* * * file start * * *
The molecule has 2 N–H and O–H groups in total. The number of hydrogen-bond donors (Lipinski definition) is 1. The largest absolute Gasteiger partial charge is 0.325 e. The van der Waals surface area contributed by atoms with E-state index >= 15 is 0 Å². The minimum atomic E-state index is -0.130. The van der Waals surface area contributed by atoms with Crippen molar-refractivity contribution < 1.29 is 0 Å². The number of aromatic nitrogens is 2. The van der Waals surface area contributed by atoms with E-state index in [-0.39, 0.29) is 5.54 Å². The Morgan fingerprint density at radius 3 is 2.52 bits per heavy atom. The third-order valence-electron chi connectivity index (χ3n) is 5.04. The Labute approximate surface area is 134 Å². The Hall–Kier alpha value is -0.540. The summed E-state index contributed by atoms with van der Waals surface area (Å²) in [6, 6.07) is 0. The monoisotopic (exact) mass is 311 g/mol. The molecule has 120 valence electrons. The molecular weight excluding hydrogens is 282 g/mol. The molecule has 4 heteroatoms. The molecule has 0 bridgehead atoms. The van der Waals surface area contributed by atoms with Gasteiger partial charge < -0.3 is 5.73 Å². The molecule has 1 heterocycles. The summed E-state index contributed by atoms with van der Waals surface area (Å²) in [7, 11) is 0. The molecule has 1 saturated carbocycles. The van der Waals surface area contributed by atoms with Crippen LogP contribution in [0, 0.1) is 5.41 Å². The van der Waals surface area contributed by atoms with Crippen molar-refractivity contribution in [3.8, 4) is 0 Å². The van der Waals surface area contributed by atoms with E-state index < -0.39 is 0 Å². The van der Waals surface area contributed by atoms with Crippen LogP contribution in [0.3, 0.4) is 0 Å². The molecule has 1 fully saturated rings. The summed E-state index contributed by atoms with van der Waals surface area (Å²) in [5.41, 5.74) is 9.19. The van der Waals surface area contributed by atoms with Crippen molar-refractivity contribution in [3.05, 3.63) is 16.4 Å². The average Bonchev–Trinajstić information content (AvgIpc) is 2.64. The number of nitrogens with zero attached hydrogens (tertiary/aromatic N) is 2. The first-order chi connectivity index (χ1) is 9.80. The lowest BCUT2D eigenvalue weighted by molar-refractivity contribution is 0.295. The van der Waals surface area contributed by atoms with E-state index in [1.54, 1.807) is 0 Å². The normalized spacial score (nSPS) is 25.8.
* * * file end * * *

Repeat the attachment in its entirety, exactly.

The molecule has 2 N–H and O–H groups in total. The number of hydrogen-bond donors (Lipinski definition) is 1. The largest absolute Gasteiger partial charge is 0.325 e. The van der Waals surface area contributed by atoms with E-state index >= 15 is 0 Å². The minimum atomic E-state index is -0.130. The van der Waals surface area contributed by atoms with Crippen molar-refractivity contribution < 1.29 is 0 Å². The number of aromatic nitrogens is 2. The van der Waals surface area contributed by atoms with E-state index in [-0.39, 0.29) is 5.54 Å². The Morgan fingerprint density at radius 3 is 2.52 bits per heavy atom. The third-order valence-electron chi connectivity index (χ3n) is 5.04. The Labute approximate surface area is 134 Å². The Hall–Kier alpha value is -0.540. The summed E-state index contributed by atoms with van der Waals surface area (Å²) in [6, 6.07) is 0. The monoisotopic (exact) mass is 311 g/mol. The molecule has 120 valence electrons. The molecular weight excluding hydrogens is 282 g/mol. The molecule has 4 heteroatoms. The molecule has 0 bridgehead atoms. The van der Waals surface area contributed by atoms with Gasteiger partial charge < -0.3 is 5.73 Å². The molecule has 1 heterocycles. The summed E-state index contributed by atoms with van der Waals surface area (Å²) in [7, 11) is 0. The molecule has 1 saturated carbocycles. The van der Waals surface area contributed by atoms with Crippen LogP contribution in [0, 0.1) is 5.41 Å². The van der Waals surface area contributed by atoms with Crippen molar-refractivity contribution in [3.8, 4) is 0 Å². The van der Waals surface area contributed by atoms with E-state index < -0.39 is 0 Å². The van der Waals surface area contributed by atoms with Crippen LogP contribution in [0.3, 0.4) is 0 Å². The molecule has 1 fully saturated rings. The summed E-state index contributed by atoms with van der Waals surface area (Å²) in [5.41, 5.74) is 9.19. The van der Waals surface area contributed by atoms with Crippen molar-refractivity contribution in [3.05, 3.63) is 16.4 Å². The average Bonchev–Trinajstić information content (AvgIpc) is 2.64. The number of nitrogens with zero attached hydrogens (tertiary/aromatic N) is 2. The first-order chi connectivity index (χ1) is 9.80. The lowest BCUT2D eigenvalue weighted by molar-refractivity contribution is 0.295. The van der Waals surface area contributed by atoms with E-state index in [1.54, 1.807) is 0 Å². The normalized spacial score (nSPS) is 25.8.